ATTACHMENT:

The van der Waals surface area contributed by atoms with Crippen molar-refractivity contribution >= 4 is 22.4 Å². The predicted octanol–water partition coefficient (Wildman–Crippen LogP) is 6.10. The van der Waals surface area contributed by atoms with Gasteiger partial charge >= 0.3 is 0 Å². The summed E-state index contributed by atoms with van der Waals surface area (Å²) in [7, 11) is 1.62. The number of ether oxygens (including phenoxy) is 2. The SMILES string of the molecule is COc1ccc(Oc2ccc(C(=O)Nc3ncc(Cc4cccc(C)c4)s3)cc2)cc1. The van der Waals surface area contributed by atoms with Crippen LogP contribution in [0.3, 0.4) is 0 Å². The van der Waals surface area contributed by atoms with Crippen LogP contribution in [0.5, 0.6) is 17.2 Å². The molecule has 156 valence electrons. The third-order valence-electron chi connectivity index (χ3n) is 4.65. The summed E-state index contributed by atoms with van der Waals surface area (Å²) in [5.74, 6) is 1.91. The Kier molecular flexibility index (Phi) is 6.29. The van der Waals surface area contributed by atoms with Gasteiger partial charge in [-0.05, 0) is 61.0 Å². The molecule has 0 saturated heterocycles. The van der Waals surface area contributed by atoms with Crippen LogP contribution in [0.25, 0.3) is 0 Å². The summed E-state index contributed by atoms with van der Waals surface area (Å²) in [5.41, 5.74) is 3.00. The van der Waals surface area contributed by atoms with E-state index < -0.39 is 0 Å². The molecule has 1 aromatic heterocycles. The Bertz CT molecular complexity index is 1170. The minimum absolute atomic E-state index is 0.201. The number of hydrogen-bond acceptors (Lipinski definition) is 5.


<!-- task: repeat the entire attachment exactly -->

The van der Waals surface area contributed by atoms with Crippen molar-refractivity contribution >= 4 is 22.4 Å². The predicted octanol–water partition coefficient (Wildman–Crippen LogP) is 6.10. The van der Waals surface area contributed by atoms with Gasteiger partial charge >= 0.3 is 0 Å². The summed E-state index contributed by atoms with van der Waals surface area (Å²) in [7, 11) is 1.62. The number of ether oxygens (including phenoxy) is 2. The SMILES string of the molecule is COc1ccc(Oc2ccc(C(=O)Nc3ncc(Cc4cccc(C)c4)s3)cc2)cc1. The van der Waals surface area contributed by atoms with Crippen LogP contribution in [0.3, 0.4) is 0 Å². The van der Waals surface area contributed by atoms with Crippen LogP contribution in [0.5, 0.6) is 17.2 Å². The molecule has 156 valence electrons. The third-order valence-electron chi connectivity index (χ3n) is 4.65. The summed E-state index contributed by atoms with van der Waals surface area (Å²) in [5.74, 6) is 1.91. The Kier molecular flexibility index (Phi) is 6.29. The van der Waals surface area contributed by atoms with Gasteiger partial charge in [-0.05, 0) is 61.0 Å². The molecule has 0 saturated heterocycles. The van der Waals surface area contributed by atoms with Crippen LogP contribution in [0.25, 0.3) is 0 Å². The summed E-state index contributed by atoms with van der Waals surface area (Å²) in [5.41, 5.74) is 3.00. The van der Waals surface area contributed by atoms with E-state index < -0.39 is 0 Å². The molecule has 1 aromatic heterocycles. The Bertz CT molecular complexity index is 1170. The minimum absolute atomic E-state index is 0.201. The number of hydrogen-bond acceptors (Lipinski definition) is 5.